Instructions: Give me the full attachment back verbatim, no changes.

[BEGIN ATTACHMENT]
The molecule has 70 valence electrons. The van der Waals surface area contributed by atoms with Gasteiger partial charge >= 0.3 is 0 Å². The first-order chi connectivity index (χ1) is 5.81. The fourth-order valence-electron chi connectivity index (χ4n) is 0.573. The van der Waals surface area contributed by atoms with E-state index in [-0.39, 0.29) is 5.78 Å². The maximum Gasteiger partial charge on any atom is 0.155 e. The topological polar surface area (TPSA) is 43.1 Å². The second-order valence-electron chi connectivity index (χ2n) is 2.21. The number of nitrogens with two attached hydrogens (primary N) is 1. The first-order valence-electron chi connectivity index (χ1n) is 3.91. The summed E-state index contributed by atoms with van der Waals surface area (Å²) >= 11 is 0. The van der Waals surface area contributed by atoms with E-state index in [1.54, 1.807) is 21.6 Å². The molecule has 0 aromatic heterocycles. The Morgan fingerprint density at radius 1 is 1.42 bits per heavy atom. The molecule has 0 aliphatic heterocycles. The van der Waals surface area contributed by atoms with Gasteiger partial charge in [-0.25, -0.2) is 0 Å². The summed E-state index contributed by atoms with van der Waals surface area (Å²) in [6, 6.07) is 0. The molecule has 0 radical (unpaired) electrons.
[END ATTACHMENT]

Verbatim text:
The molecule has 70 valence electrons. The van der Waals surface area contributed by atoms with Gasteiger partial charge >= 0.3 is 0 Å². The first-order chi connectivity index (χ1) is 5.81. The fourth-order valence-electron chi connectivity index (χ4n) is 0.573. The van der Waals surface area contributed by atoms with E-state index in [-0.39, 0.29) is 5.78 Å². The maximum Gasteiger partial charge on any atom is 0.155 e. The topological polar surface area (TPSA) is 43.1 Å². The second-order valence-electron chi connectivity index (χ2n) is 2.21. The number of nitrogens with two attached hydrogens (primary N) is 1. The first-order valence-electron chi connectivity index (χ1n) is 3.91. The summed E-state index contributed by atoms with van der Waals surface area (Å²) >= 11 is 0. The van der Waals surface area contributed by atoms with E-state index in [1.54, 1.807) is 21.6 Å². The molecule has 0 aromatic heterocycles. The Morgan fingerprint density at radius 1 is 1.42 bits per heavy atom. The molecule has 0 aliphatic heterocycles. The van der Waals surface area contributed by atoms with Gasteiger partial charge in [-0.25, -0.2) is 0 Å². The summed E-state index contributed by atoms with van der Waals surface area (Å²) in [6, 6.07) is 0. The molecule has 0 radical (unpaired) electrons.